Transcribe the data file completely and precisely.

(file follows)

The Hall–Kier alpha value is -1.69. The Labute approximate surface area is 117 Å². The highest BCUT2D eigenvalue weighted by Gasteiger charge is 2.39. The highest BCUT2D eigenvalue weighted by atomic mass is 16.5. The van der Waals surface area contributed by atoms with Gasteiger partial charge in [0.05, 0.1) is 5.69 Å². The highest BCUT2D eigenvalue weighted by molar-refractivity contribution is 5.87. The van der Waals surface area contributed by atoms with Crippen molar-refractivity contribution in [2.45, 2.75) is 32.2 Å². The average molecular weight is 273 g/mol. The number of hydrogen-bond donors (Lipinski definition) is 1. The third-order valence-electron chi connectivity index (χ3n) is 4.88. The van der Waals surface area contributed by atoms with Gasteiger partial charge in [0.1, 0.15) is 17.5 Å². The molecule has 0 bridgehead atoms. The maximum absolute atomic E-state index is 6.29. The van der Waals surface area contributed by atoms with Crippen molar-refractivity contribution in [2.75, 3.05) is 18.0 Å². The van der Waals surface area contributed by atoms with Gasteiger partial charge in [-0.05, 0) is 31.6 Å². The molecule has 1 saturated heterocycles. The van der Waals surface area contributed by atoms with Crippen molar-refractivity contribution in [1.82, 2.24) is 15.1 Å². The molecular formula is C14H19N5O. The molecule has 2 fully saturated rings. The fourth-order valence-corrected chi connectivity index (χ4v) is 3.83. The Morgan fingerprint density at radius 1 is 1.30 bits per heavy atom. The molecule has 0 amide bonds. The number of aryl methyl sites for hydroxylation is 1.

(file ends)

The Hall–Kier alpha value is -1.69. The Labute approximate surface area is 117 Å². The highest BCUT2D eigenvalue weighted by Gasteiger charge is 2.39. The highest BCUT2D eigenvalue weighted by atomic mass is 16.5. The van der Waals surface area contributed by atoms with Gasteiger partial charge in [0.05, 0.1) is 5.69 Å². The highest BCUT2D eigenvalue weighted by molar-refractivity contribution is 5.87. The van der Waals surface area contributed by atoms with Crippen molar-refractivity contribution in [2.45, 2.75) is 32.2 Å². The average molecular weight is 273 g/mol. The number of hydrogen-bond donors (Lipinski definition) is 1. The third-order valence-electron chi connectivity index (χ3n) is 4.88. The van der Waals surface area contributed by atoms with Gasteiger partial charge in [0.1, 0.15) is 17.5 Å². The molecule has 0 bridgehead atoms. The maximum absolute atomic E-state index is 6.29. The van der Waals surface area contributed by atoms with Crippen molar-refractivity contribution in [2.75, 3.05) is 18.0 Å². The van der Waals surface area contributed by atoms with Gasteiger partial charge in [-0.05, 0) is 31.6 Å². The molecule has 1 saturated heterocycles. The van der Waals surface area contributed by atoms with Crippen molar-refractivity contribution in [1.82, 2.24) is 15.1 Å². The molecular formula is C14H19N5O. The molecule has 2 fully saturated rings. The fourth-order valence-corrected chi connectivity index (χ4v) is 3.83. The Morgan fingerprint density at radius 1 is 1.30 bits per heavy atom. The molecule has 0 amide bonds. The number of aryl methyl sites for hydroxylation is 1.